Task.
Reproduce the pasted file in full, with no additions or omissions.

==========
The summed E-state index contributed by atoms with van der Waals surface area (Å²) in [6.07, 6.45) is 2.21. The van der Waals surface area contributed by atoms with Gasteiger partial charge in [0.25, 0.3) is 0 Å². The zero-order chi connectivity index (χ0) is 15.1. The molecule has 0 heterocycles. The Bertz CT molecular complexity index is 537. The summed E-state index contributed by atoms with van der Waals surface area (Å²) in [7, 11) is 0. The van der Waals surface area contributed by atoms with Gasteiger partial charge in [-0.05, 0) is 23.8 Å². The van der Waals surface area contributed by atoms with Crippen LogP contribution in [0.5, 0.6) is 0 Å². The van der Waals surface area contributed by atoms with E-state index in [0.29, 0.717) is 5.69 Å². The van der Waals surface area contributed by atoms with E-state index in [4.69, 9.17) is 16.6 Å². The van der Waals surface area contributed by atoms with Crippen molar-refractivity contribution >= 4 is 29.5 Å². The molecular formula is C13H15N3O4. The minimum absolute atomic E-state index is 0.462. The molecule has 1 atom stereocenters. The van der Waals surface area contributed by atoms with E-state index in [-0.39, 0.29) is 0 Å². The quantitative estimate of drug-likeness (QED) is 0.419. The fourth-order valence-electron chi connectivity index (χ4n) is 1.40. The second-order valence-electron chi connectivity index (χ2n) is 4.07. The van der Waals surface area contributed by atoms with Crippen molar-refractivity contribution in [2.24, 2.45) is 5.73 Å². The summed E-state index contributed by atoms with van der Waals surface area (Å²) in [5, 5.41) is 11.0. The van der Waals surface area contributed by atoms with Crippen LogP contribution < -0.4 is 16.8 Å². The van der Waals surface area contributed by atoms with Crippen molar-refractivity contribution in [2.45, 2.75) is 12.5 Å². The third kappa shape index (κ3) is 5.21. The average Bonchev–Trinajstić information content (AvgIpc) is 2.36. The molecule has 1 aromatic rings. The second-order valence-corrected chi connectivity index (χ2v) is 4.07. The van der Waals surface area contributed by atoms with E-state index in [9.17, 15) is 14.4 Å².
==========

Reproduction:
The summed E-state index contributed by atoms with van der Waals surface area (Å²) in [6.07, 6.45) is 2.21. The van der Waals surface area contributed by atoms with Gasteiger partial charge in [0.25, 0.3) is 0 Å². The zero-order chi connectivity index (χ0) is 15.1. The molecule has 0 heterocycles. The Bertz CT molecular complexity index is 537. The summed E-state index contributed by atoms with van der Waals surface area (Å²) in [7, 11) is 0. The van der Waals surface area contributed by atoms with Gasteiger partial charge in [-0.05, 0) is 23.8 Å². The van der Waals surface area contributed by atoms with Crippen LogP contribution in [0.5, 0.6) is 0 Å². The van der Waals surface area contributed by atoms with E-state index in [0.29, 0.717) is 5.69 Å². The van der Waals surface area contributed by atoms with E-state index in [4.69, 9.17) is 16.6 Å². The van der Waals surface area contributed by atoms with Crippen molar-refractivity contribution >= 4 is 29.5 Å². The molecular formula is C13H15N3O4. The minimum absolute atomic E-state index is 0.462. The molecule has 1 atom stereocenters. The van der Waals surface area contributed by atoms with E-state index in [-0.39, 0.29) is 0 Å². The quantitative estimate of drug-likeness (QED) is 0.419. The fourth-order valence-electron chi connectivity index (χ4n) is 1.40. The second-order valence-electron chi connectivity index (χ2n) is 4.07. The van der Waals surface area contributed by atoms with Crippen molar-refractivity contribution in [2.24, 2.45) is 5.73 Å². The summed E-state index contributed by atoms with van der Waals surface area (Å²) in [5, 5.41) is 11.0. The van der Waals surface area contributed by atoms with Crippen LogP contribution < -0.4 is 16.8 Å². The van der Waals surface area contributed by atoms with Crippen molar-refractivity contribution in [2.45, 2.75) is 12.5 Å². The third kappa shape index (κ3) is 5.21. The average Bonchev–Trinajstić information content (AvgIpc) is 2.36. The molecule has 1 aromatic rings. The second-order valence-corrected chi connectivity index (χ2v) is 4.07. The van der Waals surface area contributed by atoms with E-state index in [9.17, 15) is 14.4 Å².